Africa “Firsts” in Multi-lateral Trade and Finance
The Continent scored two firsts in the world of multi-lateral trade and finance in February.
First, Nigerian-born Ngozi Okonjo-Iweala was finally approved as Director General of the World Trade Organization (“WTO”) in Geneva, the first African to be named to the post (as well as the first female). Ms. Okonjo-Iweala had previously been a Vice President at the World Bank and served as Nigeria’s Finance Minister twice, from 2003-06 and 2011-15, and widely credited as bringing more transparency to Nigeria’s public finances as well as helping restructure the country’s debt position during her first term.
Later in the month, Makhtar Diop of Senegal was named the head of the International Finance Corporation (“IFC”). Mr. Diop is a former Senegalese finance minister and the IFC’s first African leader, coming to the institution after a long career at the World Bank.
The appointments come at a critical juncture for both institutions in the wake of resurgent nationalism globally and fears of increasing inequality, exacerbated by the Covid-19 pandemic. At the WTO, Ms. Okonjo-Iweala has already expressed desire to realign the WTO with its original purpose of raising living standards globally and to bring the organization’s “…outdated rule book up to date at a time of accelerating change.” Mr. Diop has already signaled similarly sweeping ambitions by reiterating a long-standing critique of the IFC to have a greater presence on the ground. He has already publicly supported the institution’s “big effort” to move more staff to in-country positions so they can work more directly with local stakeholders and better originate and support opportunities. Such a shift in staffing may also contribute to a lower travel and carbon impact of international deal-making.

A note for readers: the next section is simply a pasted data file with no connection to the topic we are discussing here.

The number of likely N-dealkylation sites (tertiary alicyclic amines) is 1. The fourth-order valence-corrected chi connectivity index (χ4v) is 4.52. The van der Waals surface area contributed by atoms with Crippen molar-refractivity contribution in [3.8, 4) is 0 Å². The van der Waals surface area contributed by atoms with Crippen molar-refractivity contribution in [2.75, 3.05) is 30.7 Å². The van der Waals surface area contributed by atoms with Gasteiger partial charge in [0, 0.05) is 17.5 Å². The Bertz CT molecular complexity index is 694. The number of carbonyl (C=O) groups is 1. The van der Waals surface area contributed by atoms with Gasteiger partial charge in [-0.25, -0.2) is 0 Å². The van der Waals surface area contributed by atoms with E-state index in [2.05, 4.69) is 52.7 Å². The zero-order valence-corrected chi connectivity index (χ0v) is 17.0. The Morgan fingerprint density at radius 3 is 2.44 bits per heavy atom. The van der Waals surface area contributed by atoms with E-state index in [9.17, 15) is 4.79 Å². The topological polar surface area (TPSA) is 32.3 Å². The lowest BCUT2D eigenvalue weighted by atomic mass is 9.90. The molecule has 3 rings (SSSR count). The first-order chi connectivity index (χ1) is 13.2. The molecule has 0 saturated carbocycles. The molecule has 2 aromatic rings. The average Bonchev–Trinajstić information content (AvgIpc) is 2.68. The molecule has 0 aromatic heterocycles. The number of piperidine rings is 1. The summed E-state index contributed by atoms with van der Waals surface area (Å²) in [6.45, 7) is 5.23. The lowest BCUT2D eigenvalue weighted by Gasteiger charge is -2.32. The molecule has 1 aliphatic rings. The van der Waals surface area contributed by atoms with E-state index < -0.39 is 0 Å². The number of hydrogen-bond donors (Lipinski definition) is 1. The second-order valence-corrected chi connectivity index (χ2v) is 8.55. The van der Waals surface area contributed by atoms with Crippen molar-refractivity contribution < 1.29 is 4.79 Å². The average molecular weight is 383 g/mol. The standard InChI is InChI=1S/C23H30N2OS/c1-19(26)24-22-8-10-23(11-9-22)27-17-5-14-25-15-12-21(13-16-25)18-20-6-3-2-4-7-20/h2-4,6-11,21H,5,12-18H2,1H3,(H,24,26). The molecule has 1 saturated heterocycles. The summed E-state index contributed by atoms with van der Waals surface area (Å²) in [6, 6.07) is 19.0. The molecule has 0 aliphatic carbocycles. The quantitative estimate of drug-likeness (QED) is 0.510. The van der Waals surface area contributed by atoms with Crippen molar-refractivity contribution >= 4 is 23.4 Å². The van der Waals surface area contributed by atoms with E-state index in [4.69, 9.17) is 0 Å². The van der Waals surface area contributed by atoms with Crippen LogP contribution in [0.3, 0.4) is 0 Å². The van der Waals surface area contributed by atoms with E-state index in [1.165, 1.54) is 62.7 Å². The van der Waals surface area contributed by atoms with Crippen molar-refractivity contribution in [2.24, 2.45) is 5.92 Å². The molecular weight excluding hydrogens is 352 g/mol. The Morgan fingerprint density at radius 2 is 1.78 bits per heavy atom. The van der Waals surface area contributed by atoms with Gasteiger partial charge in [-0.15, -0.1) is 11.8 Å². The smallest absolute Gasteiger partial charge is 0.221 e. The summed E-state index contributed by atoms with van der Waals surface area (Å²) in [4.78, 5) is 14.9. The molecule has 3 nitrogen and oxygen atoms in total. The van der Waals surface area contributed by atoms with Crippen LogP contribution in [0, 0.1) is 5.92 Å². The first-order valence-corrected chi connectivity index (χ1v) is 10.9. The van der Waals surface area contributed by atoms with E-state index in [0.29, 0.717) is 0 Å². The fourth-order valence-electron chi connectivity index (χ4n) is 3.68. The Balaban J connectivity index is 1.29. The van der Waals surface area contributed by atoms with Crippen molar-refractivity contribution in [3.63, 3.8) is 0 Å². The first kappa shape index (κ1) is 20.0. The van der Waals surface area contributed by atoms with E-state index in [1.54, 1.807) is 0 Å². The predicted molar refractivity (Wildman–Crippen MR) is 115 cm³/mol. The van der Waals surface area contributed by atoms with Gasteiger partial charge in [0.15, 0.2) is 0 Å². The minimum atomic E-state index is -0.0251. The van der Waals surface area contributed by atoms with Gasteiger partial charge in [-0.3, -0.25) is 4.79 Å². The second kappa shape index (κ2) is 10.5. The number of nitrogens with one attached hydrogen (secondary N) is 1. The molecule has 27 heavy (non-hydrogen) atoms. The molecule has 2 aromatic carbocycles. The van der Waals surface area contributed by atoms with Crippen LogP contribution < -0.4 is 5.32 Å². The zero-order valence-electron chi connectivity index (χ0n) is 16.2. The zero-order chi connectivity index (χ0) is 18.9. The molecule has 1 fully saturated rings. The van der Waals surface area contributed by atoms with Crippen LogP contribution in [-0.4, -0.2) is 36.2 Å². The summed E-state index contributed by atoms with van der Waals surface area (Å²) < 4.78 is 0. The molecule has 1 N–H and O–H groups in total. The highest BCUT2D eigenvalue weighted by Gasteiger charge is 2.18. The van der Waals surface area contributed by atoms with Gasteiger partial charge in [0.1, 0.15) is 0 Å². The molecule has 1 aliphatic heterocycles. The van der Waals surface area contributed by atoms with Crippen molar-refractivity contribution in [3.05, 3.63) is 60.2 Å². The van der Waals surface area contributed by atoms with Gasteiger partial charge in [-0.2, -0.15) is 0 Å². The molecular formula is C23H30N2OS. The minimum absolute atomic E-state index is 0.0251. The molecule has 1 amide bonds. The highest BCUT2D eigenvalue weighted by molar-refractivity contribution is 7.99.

The symbolic and practical impact of their respective appointments come at critical junctures for each institution’s ability to continue meaningful contributions to alleviating poverty across Africa. Ms. Okonjo-Iweala’s appointment will no doubt provide momentum for the newly launched African Continental Free Trade Area (“AfCFTA”), signed by 54 of Africa’s 55 African Union members but still facing significant challenges to reach scale and practical buy-in for its “single market” ambitions. At the IFC, Mr. Diop’s appointment can impact the institution’s comparatively smaller investment allocations to Africa. In the fiscal year 2020, less than 20% of the IFC’s investments were in sub-Saharan Africa, less than in both the Latin America and Caribbean region, and the East Asia and Pacific region.
While important steps forward for the Continent, time will quickly show whether they translate into practical contributions to these institutions ability to increase trade and investment facilitation there.
Sources: African Business, DevEx, Financial Times, Quartz